The history of spectacles

The earliest form of spectacles are generally agreed to have been invented in Northern Italy in the thirteenth century. Over hundreds of years of innovation and refinement, they have been perfected into the stylish and functional designs you see today worn by millions of people to correct their eyesight. Here's a look at the key moments that defined the history of spectacles.

Thirteenth century - Rivet spectacles

The earliest form of spectacles was simply two mounted lenses riveted together at the handle ends. They had no sides and were secured to the face by clamping the nose between the rims, some of which had notches which may have been intended to improve the grip. Even then the wearer could only keep them in place by remaining relatively still and would normally support them with the hand. These spectacles contained convex lenses for the correction of presbyopic long-sightedness and were generally suited only to those few who lived beyond their forties and had the ability to read.

Sixteenth century - Nose spectacles

Nose spectacles were in more common use by the early sixteenth century. These often had a bow-shaped continuous bridge, almost of a modern appearance, that was sometimes flexible depending upon the material, for example leather or whalebone. The bridge was as much an area to be gripped as to rest on the nose. Spectacles were still usually held in place with the hand whilst being used temporarily for a brief period of reading or close inspection. By now the lenses could be used to correct both long and short sight.

The general design changed little through the seventeenth century, though certain refinements increased the flexibility and comfort for some wearers. In some localised areas, notably in Spain, people experimented with ear loops made of string. This allowed them to walk around with their spectacles on.

Eighteenth century - Temple glasses

Only in the eighteenth century did the first modern eyewear, or ‘glasses’ as we would understand them, start to appear. The lenses might be glass, rock crystal or any other transparent mineral substance and were prone to smashing if the spectacles fell off, so there was an impetus to develop frames that could be worn continuously and would stay in place. London optician Edward Scarlett is credited with developing the modern style of spectacles which were kept in place with arms, known as ‘temples’. These were made of iron or steel and gripped the side of the head but did not yet hook over the ears because often the ears were concealed beneath a powdered wig, such as was fashionable at the time. 

As temples developed they were made with wide ring ends through which the wearer could pass a ribbon, thus tying the spectacles securely to the head. As spectacles were no longer primarily for use in sedentary activities, people began to be noticed out and about in their spectacles and might come to be identified as a ‘spectacle wearer’. By the end of the eighteenth century, people who needed correction for both distance and near could choose bifocals.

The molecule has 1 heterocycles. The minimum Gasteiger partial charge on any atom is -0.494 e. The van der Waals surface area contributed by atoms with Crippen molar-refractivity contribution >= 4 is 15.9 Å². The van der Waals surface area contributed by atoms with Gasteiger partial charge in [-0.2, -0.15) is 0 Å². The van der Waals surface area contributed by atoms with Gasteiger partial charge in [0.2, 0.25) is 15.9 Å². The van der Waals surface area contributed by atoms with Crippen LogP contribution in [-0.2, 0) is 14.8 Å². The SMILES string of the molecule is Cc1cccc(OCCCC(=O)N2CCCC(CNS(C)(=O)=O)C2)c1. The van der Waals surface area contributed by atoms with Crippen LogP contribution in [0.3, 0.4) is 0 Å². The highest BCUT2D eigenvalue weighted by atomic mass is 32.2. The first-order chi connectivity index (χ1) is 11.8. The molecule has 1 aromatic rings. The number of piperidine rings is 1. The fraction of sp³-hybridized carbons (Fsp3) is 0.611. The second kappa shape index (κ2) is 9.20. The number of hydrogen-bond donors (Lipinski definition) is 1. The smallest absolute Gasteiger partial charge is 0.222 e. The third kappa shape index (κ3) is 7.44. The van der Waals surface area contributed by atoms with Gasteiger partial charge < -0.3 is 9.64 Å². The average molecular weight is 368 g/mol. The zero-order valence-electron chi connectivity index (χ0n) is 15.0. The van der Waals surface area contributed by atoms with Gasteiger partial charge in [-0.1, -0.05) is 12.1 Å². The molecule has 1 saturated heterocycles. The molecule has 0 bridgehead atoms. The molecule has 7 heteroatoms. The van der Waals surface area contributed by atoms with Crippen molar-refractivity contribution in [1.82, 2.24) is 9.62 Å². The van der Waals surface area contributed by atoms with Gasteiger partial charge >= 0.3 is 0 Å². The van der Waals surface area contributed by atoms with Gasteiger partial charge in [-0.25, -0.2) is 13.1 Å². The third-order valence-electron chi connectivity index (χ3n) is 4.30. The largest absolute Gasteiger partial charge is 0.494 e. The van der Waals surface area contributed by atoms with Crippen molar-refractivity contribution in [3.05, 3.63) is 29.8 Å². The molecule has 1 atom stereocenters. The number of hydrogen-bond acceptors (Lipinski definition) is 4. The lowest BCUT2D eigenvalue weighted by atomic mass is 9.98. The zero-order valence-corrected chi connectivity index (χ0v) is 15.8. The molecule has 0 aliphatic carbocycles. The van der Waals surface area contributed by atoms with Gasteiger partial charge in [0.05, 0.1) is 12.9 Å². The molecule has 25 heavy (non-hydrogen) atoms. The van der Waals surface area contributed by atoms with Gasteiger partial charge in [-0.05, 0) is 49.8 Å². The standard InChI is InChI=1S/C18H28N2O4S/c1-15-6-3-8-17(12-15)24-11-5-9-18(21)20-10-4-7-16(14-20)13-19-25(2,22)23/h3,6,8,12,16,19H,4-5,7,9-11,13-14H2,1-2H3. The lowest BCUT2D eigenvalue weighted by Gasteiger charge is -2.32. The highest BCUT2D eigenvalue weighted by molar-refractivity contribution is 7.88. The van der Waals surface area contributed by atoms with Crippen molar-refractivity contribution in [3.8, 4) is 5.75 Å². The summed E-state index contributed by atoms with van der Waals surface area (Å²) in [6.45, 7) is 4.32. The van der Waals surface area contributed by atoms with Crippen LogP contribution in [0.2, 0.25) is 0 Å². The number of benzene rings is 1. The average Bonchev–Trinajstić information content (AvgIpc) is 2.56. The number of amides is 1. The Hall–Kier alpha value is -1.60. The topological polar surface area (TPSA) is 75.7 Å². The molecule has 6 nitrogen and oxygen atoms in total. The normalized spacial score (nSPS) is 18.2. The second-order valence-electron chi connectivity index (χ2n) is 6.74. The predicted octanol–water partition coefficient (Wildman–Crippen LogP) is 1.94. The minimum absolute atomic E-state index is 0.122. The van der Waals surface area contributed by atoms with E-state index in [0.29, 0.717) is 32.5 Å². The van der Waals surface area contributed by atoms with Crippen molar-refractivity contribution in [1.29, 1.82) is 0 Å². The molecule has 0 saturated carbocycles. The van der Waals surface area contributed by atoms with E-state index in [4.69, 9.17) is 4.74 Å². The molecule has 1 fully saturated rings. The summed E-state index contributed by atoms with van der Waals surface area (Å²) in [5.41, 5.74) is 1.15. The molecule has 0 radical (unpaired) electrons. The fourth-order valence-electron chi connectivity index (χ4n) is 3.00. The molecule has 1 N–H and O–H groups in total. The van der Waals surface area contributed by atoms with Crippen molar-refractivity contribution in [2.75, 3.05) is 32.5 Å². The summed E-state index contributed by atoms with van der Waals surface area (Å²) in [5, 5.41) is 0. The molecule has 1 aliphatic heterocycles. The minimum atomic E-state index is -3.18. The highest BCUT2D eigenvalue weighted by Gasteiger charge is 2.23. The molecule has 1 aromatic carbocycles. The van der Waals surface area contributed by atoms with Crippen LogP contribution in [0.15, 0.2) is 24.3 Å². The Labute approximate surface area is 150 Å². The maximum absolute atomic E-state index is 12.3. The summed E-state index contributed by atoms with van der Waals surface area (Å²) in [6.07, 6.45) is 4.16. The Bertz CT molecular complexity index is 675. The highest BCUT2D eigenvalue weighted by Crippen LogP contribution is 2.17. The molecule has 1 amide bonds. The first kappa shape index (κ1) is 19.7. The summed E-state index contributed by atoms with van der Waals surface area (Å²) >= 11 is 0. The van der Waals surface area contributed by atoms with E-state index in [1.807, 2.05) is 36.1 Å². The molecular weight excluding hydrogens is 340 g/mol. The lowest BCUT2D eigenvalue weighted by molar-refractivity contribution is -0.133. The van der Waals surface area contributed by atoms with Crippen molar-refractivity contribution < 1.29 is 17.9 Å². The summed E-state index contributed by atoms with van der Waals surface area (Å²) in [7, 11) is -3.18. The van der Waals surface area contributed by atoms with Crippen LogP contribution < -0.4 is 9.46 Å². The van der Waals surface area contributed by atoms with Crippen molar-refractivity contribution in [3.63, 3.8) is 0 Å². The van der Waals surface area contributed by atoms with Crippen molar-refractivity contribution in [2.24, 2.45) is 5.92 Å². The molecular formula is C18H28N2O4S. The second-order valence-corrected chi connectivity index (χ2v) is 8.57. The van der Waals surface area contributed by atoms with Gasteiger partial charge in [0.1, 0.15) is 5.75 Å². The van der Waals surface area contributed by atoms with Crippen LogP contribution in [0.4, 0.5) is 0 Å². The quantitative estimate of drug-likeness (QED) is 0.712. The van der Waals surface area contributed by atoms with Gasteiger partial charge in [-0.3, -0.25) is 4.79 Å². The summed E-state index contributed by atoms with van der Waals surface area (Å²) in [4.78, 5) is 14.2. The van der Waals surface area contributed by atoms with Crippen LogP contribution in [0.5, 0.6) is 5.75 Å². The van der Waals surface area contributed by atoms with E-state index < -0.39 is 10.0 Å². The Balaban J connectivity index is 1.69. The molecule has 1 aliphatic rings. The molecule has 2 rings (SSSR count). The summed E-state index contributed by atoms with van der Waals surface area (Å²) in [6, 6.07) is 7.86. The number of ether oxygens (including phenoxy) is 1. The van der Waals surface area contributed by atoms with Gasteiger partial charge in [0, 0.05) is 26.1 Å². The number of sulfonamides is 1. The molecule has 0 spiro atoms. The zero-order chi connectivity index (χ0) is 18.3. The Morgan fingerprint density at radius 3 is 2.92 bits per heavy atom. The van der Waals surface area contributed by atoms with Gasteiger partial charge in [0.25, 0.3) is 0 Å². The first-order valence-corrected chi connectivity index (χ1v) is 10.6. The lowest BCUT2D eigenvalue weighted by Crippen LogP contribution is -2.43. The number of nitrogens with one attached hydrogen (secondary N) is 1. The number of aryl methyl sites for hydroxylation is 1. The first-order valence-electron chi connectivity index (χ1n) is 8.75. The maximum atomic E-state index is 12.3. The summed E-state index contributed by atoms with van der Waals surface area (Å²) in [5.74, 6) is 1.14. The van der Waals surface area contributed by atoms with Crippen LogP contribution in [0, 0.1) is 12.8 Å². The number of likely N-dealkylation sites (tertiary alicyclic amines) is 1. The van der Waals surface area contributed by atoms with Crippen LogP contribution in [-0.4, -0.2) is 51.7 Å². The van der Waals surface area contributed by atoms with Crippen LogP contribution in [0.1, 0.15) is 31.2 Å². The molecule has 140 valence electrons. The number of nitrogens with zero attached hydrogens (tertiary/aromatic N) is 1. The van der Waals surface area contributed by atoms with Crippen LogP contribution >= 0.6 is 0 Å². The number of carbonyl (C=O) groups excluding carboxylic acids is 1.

Nineteenth century - Pince-nez

Pince-nez were a nineteenth century innovation that literally translates as ‘pinching the nose’. They had a spring clip to retain the item in place under its own tension. Sometimes this clip was too tight and the wearer struggled to breathe. If it was too loose the pince-nez could fall off so, for safety and security, they were often connected to the wearer's clothing by a cord or a chain to avoid them being dropped or lost. Pince-nez were sometimes chosen by people who felt that large spectacles were too prominent and drew attention to a physical defect. They were also suitable for mounting lenses that could correct astigmatism.

Twentieth century spectacles

Spectacle wearing continued to become more widespread, key developments being the supply of spectacles to troops in the First World War, cheaper spectacles being subsidised through insurance schemes arranged by friendly societies, and the beginning of the National Health Service in 1948, when free spectacles were made available to all who might benefit from them. This normalised spectacle wearing and led to a significant increase in the scale of production. Entirely separate categories of women’s spectacles and sports eyewear both emerged in the 1930s.

The latter half of the twentieth century saw spectacles become more fashionable and stylish as frames with different shapes, materials, and colours became available. Plastics frames, in particular, allowed a greater choice of colours and textured finishes. Plastic lenses were more durable and could be made lighter and thinner than glass, spurring a renewed interest in rimless designs. Designer eyewear bearing popular high-street brand names encouraged patients to regard spectacles as a desirable commodity, even as a fashion accessory, not just a disability aid.

Further information about glasses

The history of glasses really is a window into ingenuity and innovation over many centuries. If you'd like further information about the history of spectacles or indeed you'd like to visit the British Optical Association Museum please contact our Museum Curator Neil Handley PhD, AMA, FRSA.